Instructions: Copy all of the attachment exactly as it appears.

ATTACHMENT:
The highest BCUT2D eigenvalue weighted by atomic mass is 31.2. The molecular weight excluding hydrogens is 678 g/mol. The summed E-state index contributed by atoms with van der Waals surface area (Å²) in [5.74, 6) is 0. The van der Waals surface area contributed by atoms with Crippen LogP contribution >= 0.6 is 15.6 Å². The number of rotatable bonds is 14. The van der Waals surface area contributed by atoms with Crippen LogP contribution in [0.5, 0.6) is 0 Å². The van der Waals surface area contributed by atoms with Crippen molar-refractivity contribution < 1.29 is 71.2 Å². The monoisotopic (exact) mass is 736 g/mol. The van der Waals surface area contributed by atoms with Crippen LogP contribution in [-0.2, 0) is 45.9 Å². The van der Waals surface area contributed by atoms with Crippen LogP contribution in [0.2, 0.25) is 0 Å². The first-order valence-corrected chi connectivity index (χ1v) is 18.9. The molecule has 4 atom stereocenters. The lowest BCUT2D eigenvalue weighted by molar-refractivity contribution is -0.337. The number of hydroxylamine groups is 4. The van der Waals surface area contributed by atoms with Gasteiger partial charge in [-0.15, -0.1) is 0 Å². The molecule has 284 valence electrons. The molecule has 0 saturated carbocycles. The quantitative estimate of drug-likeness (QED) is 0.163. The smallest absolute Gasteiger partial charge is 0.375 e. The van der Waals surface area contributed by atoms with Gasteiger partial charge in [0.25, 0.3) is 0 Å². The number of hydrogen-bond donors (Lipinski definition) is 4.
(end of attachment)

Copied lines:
The highest BCUT2D eigenvalue weighted by atomic mass is 31.2. The molecular weight excluding hydrogens is 678 g/mol. The summed E-state index contributed by atoms with van der Waals surface area (Å²) in [5.74, 6) is 0. The van der Waals surface area contributed by atoms with Crippen LogP contribution >= 0.6 is 15.6 Å². The number of rotatable bonds is 14. The van der Waals surface area contributed by atoms with Crippen LogP contribution in [0.5, 0.6) is 0 Å². The van der Waals surface area contributed by atoms with Crippen molar-refractivity contribution < 1.29 is 71.2 Å². The monoisotopic (exact) mass is 736 g/mol. The van der Waals surface area contributed by atoms with Crippen LogP contribution in [-0.2, 0) is 45.9 Å². The van der Waals surface area contributed by atoms with Crippen LogP contribution in [0.2, 0.25) is 0 Å². The first-order valence-corrected chi connectivity index (χ1v) is 18.9. The molecule has 4 atom stereocenters. The lowest BCUT2D eigenvalue weighted by molar-refractivity contribution is -0.337. The number of hydroxylamine groups is 4. The van der Waals surface area contributed by atoms with Gasteiger partial charge in [-0.15, -0.1) is 0 Å². The molecule has 284 valence electrons. The molecule has 0 saturated carbocycles. The quantitative estimate of drug-likeness (QED) is 0.163. The smallest absolute Gasteiger partial charge is 0.375 e. The van der Waals surface area contributed by atoms with Gasteiger partial charge in [0.25, 0.3) is 0 Å². The number of hydrogen-bond donors (Lipinski definition) is 4.